Saturday | December 16, 2017

ILLUMAGEAR’s Halo Light Improves Illumination on the Job Site

In this picture, Consepcion Palma-Loya (at left) and Alfredo Velazquez (at right) model their extra safety with the Halo lights on their hard hats. Photos courtesy John Ball, Top Quality Paving & Trai... [Full View]

As we’ve reported in the magazine before, the Halo Light attaches to a standard hard hat, creating an extra ring of visibility for the worker.

This could easily fit in the That’s a Good Idea column, but let’s draw some extra attention to the ring of light affixed to hard hats as a safety device. You’ve seen the Halo Light in the pages of AsphaltPro before. Lately, the teams that make these lights have made them “lighter” in terms of weight. The one you see on this page from ILLUMAGEAR is about 10 ounces, and that’s mostly weight from the battery.

As we’ve reported in the magazine before, the Halo Light attaches to a standard hard hat, creating an extra ring of visibility for the worker.

As we’ve reported in the magazine before, the Halo Light attaches to a standard hard hat, creating an extra ring of visibility for the worker.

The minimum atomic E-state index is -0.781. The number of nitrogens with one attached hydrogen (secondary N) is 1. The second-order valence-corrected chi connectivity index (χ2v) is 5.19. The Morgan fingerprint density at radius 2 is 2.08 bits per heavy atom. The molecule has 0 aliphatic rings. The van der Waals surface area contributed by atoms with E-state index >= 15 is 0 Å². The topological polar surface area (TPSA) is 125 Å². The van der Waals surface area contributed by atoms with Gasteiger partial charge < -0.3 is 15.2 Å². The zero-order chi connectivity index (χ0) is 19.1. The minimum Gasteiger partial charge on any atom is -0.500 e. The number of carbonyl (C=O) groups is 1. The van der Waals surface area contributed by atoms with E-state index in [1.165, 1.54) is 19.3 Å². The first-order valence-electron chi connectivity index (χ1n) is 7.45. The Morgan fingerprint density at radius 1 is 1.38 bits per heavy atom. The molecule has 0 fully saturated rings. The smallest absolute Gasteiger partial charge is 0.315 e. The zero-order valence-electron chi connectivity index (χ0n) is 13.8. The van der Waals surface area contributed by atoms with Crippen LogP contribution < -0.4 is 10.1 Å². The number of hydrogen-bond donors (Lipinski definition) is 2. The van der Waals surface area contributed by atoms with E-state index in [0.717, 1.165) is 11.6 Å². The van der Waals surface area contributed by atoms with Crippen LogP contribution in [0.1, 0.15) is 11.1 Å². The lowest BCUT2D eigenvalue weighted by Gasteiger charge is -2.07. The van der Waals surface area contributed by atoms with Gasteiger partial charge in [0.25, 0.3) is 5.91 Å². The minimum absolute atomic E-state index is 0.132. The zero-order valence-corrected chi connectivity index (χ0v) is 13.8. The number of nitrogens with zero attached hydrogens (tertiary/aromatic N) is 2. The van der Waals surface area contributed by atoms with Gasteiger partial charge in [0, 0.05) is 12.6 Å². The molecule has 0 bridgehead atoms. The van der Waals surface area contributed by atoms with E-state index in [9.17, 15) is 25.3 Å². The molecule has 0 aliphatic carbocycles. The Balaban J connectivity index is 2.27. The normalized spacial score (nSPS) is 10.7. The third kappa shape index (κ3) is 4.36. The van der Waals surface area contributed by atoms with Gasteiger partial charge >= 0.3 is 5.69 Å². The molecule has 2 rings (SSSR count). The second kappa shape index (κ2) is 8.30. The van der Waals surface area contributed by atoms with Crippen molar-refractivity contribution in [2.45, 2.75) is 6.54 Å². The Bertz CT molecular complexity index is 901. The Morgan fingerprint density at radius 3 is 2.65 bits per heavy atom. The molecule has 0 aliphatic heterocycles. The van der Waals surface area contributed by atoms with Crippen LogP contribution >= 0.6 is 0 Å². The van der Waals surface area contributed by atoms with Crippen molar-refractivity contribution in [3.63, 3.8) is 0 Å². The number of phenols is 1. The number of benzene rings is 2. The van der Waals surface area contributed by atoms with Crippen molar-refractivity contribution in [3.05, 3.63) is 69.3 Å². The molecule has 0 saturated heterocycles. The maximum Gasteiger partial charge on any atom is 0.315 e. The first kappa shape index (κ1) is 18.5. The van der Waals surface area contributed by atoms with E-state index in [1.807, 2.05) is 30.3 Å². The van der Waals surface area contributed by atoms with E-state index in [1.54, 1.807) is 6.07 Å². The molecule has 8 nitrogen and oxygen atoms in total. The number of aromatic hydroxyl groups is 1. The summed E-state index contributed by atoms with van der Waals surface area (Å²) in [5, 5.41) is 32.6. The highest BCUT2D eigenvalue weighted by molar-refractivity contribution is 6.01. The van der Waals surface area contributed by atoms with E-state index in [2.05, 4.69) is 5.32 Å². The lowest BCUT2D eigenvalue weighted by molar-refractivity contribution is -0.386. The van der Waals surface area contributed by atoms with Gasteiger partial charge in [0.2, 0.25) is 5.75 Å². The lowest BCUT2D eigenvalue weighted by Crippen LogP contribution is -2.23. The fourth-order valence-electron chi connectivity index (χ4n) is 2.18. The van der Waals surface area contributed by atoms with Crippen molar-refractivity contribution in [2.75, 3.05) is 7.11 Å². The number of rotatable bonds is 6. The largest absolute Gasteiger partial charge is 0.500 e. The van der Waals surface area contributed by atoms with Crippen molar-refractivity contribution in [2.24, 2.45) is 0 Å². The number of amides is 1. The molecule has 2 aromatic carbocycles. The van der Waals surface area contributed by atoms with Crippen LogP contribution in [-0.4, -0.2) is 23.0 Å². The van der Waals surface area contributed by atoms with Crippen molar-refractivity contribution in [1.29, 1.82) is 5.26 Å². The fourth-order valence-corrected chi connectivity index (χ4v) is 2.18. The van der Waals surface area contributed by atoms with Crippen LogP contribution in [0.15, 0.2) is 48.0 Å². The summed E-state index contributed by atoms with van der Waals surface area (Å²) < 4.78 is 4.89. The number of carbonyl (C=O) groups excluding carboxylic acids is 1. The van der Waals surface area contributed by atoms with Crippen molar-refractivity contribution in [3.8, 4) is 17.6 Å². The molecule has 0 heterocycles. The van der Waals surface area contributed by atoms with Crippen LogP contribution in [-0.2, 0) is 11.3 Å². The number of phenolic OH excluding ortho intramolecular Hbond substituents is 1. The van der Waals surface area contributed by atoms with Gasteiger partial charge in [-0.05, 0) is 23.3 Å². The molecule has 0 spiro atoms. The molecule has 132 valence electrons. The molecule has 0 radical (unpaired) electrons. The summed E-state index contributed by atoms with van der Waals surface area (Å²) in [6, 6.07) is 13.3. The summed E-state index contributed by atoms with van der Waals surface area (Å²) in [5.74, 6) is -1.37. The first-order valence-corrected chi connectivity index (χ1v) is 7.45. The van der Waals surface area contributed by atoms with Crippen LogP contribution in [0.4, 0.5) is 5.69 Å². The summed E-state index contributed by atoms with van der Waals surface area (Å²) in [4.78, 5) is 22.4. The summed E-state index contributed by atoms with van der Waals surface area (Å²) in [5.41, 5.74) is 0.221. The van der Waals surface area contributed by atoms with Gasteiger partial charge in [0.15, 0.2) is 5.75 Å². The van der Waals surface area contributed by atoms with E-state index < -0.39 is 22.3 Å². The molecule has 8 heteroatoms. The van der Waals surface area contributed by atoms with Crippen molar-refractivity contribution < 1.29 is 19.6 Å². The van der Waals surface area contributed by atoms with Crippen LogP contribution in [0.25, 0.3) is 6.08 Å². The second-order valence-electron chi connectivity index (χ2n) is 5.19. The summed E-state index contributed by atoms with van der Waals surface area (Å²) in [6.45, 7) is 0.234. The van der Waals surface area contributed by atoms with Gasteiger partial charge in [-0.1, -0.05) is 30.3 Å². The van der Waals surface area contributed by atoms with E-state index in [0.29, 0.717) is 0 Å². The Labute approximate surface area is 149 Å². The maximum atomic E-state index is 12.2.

Speaking of the battery, you’ll want to have two batteries for your hard hat light; one will typically last for the entire shift of nighttime paving while the other is charging in the ILLUMAGEAR Field Locker.

At a cost of about $180, this light-weight, circular light is a no-brainer for making specific workers more visible in the work zone. If you want to make your dump man stand out from other workers, this light on his hat will do the trick, along with a different colored vest. Remember that the approved safety orange vests can make the dump man stand out from the rest of the crew, and this light reflects nicely off that vest, too. Also put an LED wand in the dump man’s hand to help him direct backing haul trucks and bring attention to himself.

If you want to give the QC/QA officer an extra ring of light to make him more visible when he’s working in the dark areas of the mat, this light on his hat will make him like a beacon back there. He is too many times alone in the dark, and this halo of light can catch a roller operator’s eye just as well as a passing driver’s eye.

Whatever you can do to add extra light or reflectivity to a worker is vital when they’re performing nighttime paving. That additional touch of safety could be what catches a drowsy motorist’s eye or a backing equipment operator’s eye to prevent a tragedy.


John Ball is the proprietor of Top Quality Paving & Training, Manchester, New Hampshire. He provides personal, on-site paving consulting services around the United States and into Canada. For more information, contact him at (603) 493-1458 or tqpaving@yahoo.com.

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